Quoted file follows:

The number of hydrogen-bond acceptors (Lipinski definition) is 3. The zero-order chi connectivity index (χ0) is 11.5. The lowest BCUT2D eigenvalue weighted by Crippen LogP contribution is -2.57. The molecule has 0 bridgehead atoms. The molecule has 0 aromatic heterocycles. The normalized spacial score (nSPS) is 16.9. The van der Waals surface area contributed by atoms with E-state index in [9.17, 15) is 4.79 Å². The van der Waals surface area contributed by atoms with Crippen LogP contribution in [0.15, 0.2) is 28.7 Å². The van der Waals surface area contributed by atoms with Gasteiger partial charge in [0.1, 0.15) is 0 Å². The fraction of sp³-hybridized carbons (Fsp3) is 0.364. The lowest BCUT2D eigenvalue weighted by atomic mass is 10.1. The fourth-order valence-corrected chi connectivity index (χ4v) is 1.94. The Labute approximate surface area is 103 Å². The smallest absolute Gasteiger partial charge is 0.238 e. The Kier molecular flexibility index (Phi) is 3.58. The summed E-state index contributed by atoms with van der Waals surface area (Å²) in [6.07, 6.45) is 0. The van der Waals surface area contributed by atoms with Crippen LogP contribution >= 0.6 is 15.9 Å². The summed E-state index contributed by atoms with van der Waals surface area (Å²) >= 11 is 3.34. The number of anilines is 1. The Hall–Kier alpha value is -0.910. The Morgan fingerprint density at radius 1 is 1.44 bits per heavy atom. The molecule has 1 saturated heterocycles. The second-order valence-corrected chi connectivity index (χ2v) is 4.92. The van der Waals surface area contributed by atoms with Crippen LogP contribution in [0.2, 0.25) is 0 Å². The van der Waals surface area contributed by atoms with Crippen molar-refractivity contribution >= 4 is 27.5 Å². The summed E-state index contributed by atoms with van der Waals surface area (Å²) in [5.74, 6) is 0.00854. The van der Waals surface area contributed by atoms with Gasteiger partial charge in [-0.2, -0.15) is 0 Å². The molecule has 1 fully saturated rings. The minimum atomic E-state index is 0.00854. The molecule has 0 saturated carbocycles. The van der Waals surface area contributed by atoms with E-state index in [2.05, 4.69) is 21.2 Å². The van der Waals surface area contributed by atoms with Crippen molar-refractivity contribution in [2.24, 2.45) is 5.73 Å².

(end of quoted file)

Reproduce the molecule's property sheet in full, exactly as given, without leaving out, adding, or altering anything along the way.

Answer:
The number of hydrogen-bond acceptors (Lipinski definition) is 3. The zero-order chi connectivity index (χ0) is 11.5. The lowest BCUT2D eigenvalue weighted by Crippen LogP contribution is -2.57. The molecule has 0 bridgehead atoms. The molecule has 0 aromatic heterocycles. The normalized spacial score (nSPS) is 16.9. The van der Waals surface area contributed by atoms with E-state index in [9.17, 15) is 4.79 Å². The van der Waals surface area contributed by atoms with Crippen LogP contribution in [0.15, 0.2) is 28.7 Å². The van der Waals surface area contributed by atoms with Gasteiger partial charge in [0.1, 0.15) is 0 Å². The fraction of sp³-hybridized carbons (Fsp3) is 0.364. The lowest BCUT2D eigenvalue weighted by atomic mass is 10.1. The fourth-order valence-corrected chi connectivity index (χ4v) is 1.94. The Labute approximate surface area is 103 Å². The smallest absolute Gasteiger partial charge is 0.238 e. The Kier molecular flexibility index (Phi) is 3.58. The summed E-state index contributed by atoms with van der Waals surface area (Å²) in [6.07, 6.45) is 0. The van der Waals surface area contributed by atoms with Crippen LogP contribution >= 0.6 is 15.9 Å². The summed E-state index contributed by atoms with van der Waals surface area (Å²) >= 11 is 3.34. The number of anilines is 1. The Hall–Kier alpha value is -0.910. The Morgan fingerprint density at radius 1 is 1.44 bits per heavy atom. The molecule has 1 saturated heterocycles. The second-order valence-corrected chi connectivity index (χ2v) is 4.92. The van der Waals surface area contributed by atoms with Crippen LogP contribution in [0.2, 0.25) is 0 Å². The van der Waals surface area contributed by atoms with Crippen molar-refractivity contribution >= 4 is 27.5 Å². The summed E-state index contributed by atoms with van der Waals surface area (Å²) in [5.74, 6) is 0.00854. The van der Waals surface area contributed by atoms with Gasteiger partial charge in [-0.2, -0.15) is 0 Å². The molecule has 1 fully saturated rings. The minimum atomic E-state index is 0.00854. The molecule has 0 saturated carbocycles. The van der Waals surface area contributed by atoms with E-state index in [2.05, 4.69) is 21.2 Å². The van der Waals surface area contributed by atoms with Crippen molar-refractivity contribution in [2.24, 2.45) is 5.73 Å².